It’s scary when your child steps into the big, bright world. There are so many obstacles and pitfalls. But you can’t be there for everything. To a certain extent, your baby needs to make mistakes–no matter how young you perceive him to be.

“Some part of me knew from the first that what I wanted was not reality but myth.” ― Stephen King

I’ve been working on this novel for a very long time. The oldest story in the novel was written in 2008. That’s 14 years ago! By the time my book hits the market, it’ll have been 15 years from the moment the oldest story was written. It took one and a half decades for this novel-in-stories to reach maturity. That in itself is a unique story to share.

But I have to move forward. I’ve popped open my other two novels and added a sentence in one, reread a few pages in the other, and stared at the line of chapters running down my flash drive. I want to be ready to move forward. But I might have to give myself a little more time. I thought this post was going to be my release point. But now I’m suddenly realizing that I’m still trying to hold on a moment longer.

9 thoughts on “The Aftermath of the Final Draft: Novels

  1. I think it must be a wonderful feeling, to actually finish a novel not one that I am ever going to have, as i wouldnt know where to start writing a book. I read a lot, and often try to analyse how the novel was made – but cannot imagine ever doing it.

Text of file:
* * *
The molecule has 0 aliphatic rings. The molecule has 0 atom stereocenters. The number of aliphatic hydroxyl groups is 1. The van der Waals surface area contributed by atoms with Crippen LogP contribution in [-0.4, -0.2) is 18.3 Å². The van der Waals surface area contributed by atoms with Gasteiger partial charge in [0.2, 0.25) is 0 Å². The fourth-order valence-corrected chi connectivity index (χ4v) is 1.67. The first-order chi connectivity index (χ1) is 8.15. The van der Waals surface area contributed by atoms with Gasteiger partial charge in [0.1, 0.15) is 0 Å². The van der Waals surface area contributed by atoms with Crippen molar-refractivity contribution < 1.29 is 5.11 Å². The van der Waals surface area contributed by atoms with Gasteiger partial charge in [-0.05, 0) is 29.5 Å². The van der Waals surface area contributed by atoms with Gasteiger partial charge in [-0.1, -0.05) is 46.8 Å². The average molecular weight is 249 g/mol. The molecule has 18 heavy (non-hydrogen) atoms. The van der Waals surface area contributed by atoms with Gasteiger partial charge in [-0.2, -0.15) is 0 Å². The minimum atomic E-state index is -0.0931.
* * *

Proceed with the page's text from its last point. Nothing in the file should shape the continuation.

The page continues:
Liked by 1 person

  2. Thank you, Nadine. I’m glad you were able to connect with the post. It is a difficult process and sometimes there are bits and pieces that surprise us. I hope to read your work, and much luck on your writing. Keep going. This one took me 14 years to complete. Sometimes we just have to stay the course and everything eventually falls into place.

    Liked by 1 person

  3. Wonderful, helpful and inspiring process piece as always. I can relate in some very small way with a recent poetry submission, my first submission in a long while. A “novel-in-stories” – I like that way of putting it, and I have loved a few books like that. One day I hope to complete one (or a few) also. Bon courage, et bon continuation, cher Oscar xoxo

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  4. The Art of Transformation is the willingness to walk through fire [pain] and release the form of old in exchange for a new. The not knowing where to move in the new has us longing for the old. But I’d say as we move we can take the memories with us. Your baby “book” will return anew version by everyone who encounters her. May you meet her again and again when the time comes. ❤

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  5. We haven’t announced yet. I’ve just been putting out my process like this post. I’ll be posting here on my blog, on my Twitter, Facebook, and Instagram when the publisher is ready to do the official announcement. Thank you, Jan. I’m looking forward to your thoughts on the book when it is released.

    Liked by 1 person

  6. Quite understandable. I think I would be feeling the same way, {{{Oscar}}}. Nevertheless, congratulations! You will just have to give yourself that “little more time” … and then you’ll be ready to move on. Meantime, it’s marketing time!! When can we get our hands on that “baby” of yours?

    Liked by 1 person